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I am having trouble understanding something:

The concept of time measurement.

So I want to simply this as much as possible to get an intuitive understanding:

We define the second by the time it takes cesium to oscillate 9.192631770 x 10^9 times. So in my head I am picturing someone watching a cesium atom, counting 1,2,3,4,5... 9.192631770 x 10^9 and then being BOOM a second -- that right there is a second, mark it down.

First:

(1) Why is this a second - why this specific number? I mean in essence isn't the second defined by counting ONE oscillation of cesium and multiplying it by 9.192631770 x 10^9? and since we can count these oscillations this gives a precision of about: (1 sec / 9.192631770 x 10^9) = 10^-10 seconds -- right?

(2) I am reading about optical clocks and how they can improve accuracy in time keeping, by reducing the uncertainty - which can be done using frequency combs. So i understand how we can improve our precision: namely just being able to count the the oscillations of a light wave at a high frequency -- but everywhere I keep reading they always refer to this bridge between 'microwave cesium radiation' and optical radiation. I don't fully understand the connection. Like say I am sitting there counting oscillations of the optical light - ok 1, 2, 3, 4, 5 in say X amount of time. My precision will be (X/5) = VERY SMALL NUMBER < 10^-10 (as we had in our cesium clock). And say for argument sake the second was defined by the amount of time it took cesium to oscillate once. So is an optical clock essentially counting the number of times the optical mode oscillates between cesium oscillations? E.G. Cesium oscillation = 0 -> Cesium oscillation = 1.

Whereas currently it is the time it takes for Cesium oscillation = 0 -> Cesium oscillation = 1 * 9.192631770 x 10^9 ?

(3) How do frequency combs aid in this matter?

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  • $\begingroup$ The caesium atom doesn't oscillate. The frequency is the frequency of the light emitted by a specific electronic transition. $\endgroup$ – ACuriousMind Apr 4 '16 at 21:37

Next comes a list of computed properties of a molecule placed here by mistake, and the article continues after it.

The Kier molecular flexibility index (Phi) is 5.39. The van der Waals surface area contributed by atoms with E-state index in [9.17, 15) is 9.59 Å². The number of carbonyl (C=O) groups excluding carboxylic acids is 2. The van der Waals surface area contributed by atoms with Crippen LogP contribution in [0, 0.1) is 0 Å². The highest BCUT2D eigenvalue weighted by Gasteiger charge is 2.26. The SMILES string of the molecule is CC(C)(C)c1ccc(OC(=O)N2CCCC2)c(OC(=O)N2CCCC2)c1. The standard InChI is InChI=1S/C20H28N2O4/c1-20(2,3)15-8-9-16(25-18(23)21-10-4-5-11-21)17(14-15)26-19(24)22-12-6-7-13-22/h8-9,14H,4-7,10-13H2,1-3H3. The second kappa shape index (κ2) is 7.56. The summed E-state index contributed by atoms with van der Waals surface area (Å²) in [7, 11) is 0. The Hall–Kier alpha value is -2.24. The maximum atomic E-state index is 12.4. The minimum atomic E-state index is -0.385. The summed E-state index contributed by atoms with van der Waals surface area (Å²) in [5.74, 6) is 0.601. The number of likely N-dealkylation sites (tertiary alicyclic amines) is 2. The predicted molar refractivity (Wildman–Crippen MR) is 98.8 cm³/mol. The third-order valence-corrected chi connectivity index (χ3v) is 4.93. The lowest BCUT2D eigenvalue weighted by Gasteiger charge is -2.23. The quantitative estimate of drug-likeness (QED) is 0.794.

• $\begingroup$ Question 1 is answered here (and in other questions linked from there). $\endgroup$ – The Photon Apr 4 '16 at 21:46
  • $\begingroup$ @ThePhoton perhaps, since the question you linked is itself marked as a duplicate, better use this link $\endgroup$ – Floris Apr 4 '16 at 21:57
  • $\begingroup$ @Floris, but the answer at the place I linked matches this question better than the ones at the earlier question. $\endgroup$ – The Photon Apr 4 '16 at 22:02
  • $\begingroup$ For the answer to Q 2 and 3, maybe start here and here. $\endgroup$ – The Photon Apr 4 '16 at 22:18
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I'm only answering part of your question, but your question (1) has already been answered on the site.

but everywhere I keep reading they always refer to this bridge between 'microwave cesium radiation' and optical radiation. I don't fully understand the connection.

The optical frequency comb is generated by a laser source generating periodic very short pulses. Such a source will have peaks in its spectrum at frequencies

$$f_n = n f_r + f_0$$

where $f_r$ is the repetition rate of the the pulses, and $f_0$ is an offset frequency.

The "bridge" to the microwave frequency is made by generating $f_r$ from a source that is locked to a microwave or rf frequency standard.

Finding $f_0$ is more complicated, requiring passing the comb signal through a nonlinear optical medium to obtain a comb spanning at least one octave, and then further passing it through a frequency doubler. This done, we can combine a line from the doubled comb (at $2nf_r+2f_0$) with one from an octave away on the original comb (at $2nf_r + f_0$), to obtain a beat frequency $f_0$, which we can compare with a microwave frequency standard using electronics. (source)

Like say I am sitting there counting oscillations of the optical light - ok 1, 2, 3, 4, 5 in say X amount of time.

A key issue is that there is currently no known method to do that. We don't have any electronic means to count oscillations of optical light. Currently the best we can do is to compare the spectrum of an unknown source with a known reference. Traditionally we'd use, for example, emission lines from a mercury vapor lamp. But with optical combs we get more closely and more uniformly spaced lines to compare with.

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